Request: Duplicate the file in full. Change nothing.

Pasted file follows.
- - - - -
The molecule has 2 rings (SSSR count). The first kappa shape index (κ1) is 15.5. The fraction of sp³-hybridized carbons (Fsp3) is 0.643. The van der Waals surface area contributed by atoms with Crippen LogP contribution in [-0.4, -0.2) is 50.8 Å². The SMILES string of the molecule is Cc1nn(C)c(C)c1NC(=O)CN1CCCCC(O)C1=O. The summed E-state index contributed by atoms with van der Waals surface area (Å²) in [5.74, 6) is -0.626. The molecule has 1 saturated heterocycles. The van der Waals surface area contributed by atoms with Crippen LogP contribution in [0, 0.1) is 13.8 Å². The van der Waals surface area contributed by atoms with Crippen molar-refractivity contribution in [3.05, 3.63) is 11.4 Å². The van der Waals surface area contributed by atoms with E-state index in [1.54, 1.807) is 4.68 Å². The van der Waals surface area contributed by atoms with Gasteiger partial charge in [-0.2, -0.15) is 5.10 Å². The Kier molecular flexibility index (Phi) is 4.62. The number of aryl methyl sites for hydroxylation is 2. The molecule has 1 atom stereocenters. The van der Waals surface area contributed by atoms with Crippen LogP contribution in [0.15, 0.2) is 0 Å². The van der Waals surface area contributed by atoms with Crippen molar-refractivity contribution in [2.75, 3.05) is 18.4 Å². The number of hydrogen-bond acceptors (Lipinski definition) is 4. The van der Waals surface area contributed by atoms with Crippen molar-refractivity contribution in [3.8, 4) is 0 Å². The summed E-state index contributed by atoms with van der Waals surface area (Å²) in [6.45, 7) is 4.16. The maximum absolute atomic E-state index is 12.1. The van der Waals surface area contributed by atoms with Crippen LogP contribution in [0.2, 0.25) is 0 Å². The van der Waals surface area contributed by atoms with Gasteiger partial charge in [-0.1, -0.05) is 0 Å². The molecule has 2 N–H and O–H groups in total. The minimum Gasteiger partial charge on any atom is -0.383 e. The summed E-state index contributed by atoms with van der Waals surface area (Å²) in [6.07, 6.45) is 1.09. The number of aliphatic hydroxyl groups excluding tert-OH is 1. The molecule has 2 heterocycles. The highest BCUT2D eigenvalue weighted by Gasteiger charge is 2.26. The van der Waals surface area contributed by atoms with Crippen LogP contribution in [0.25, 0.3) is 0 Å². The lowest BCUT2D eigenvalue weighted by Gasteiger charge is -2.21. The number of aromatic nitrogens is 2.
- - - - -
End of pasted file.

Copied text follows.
The molecule has 2 rings (SSSR count). The first kappa shape index (κ1) is 15.5. The fraction of sp³-hybridized carbons (Fsp3) is 0.643. The van der Waals surface area contributed by atoms with Crippen LogP contribution in [-0.4, -0.2) is 50.8 Å². The SMILES string of the molecule is Cc1nn(C)c(C)c1NC(=O)CN1CCCCC(O)C1=O. The summed E-state index contributed by atoms with van der Waals surface area (Å²) in [5.74, 6) is -0.626. The molecule has 1 saturated heterocycles. The van der Waals surface area contributed by atoms with Crippen LogP contribution in [0, 0.1) is 13.8 Å². The van der Waals surface area contributed by atoms with Crippen molar-refractivity contribution in [3.05, 3.63) is 11.4 Å². The van der Waals surface area contributed by atoms with E-state index in [1.54, 1.807) is 4.68 Å². The van der Waals surface area contributed by atoms with Gasteiger partial charge in [-0.2, -0.15) is 5.10 Å². The Kier molecular flexibility index (Phi) is 4.62. The number of aryl methyl sites for hydroxylation is 2. The molecule has 1 atom stereocenters. The van der Waals surface area contributed by atoms with Crippen LogP contribution in [0.15, 0.2) is 0 Å². The van der Waals surface area contributed by atoms with Crippen molar-refractivity contribution in [2.75, 3.05) is 18.4 Å². The number of hydrogen-bond acceptors (Lipinski definition) is 4. The van der Waals surface area contributed by atoms with Crippen molar-refractivity contribution in [3.8, 4) is 0 Å². The summed E-state index contributed by atoms with van der Waals surface area (Å²) in [6.45, 7) is 4.16. The maximum absolute atomic E-state index is 12.1. The van der Waals surface area contributed by atoms with Crippen LogP contribution in [0.2, 0.25) is 0 Å². The van der Waals surface area contributed by atoms with Gasteiger partial charge in [-0.1, -0.05) is 0 Å². The molecule has 2 N–H and O–H groups in total. The minimum Gasteiger partial charge on any atom is -0.383 e. The summed E-state index contributed by atoms with van der Waals surface area (Å²) in [6.07, 6.45) is 1.09. The number of aliphatic hydroxyl groups excluding tert-OH is 1. The molecule has 2 heterocycles. The highest BCUT2D eigenvalue weighted by Gasteiger charge is 2.26. The van der Waals surface area contributed by atoms with Crippen LogP contribution in [0.25, 0.3) is 0 Å². The lowest BCUT2D eigenvalue weighted by Gasteiger charge is -2.21. The number of aromatic nitrogens is 2.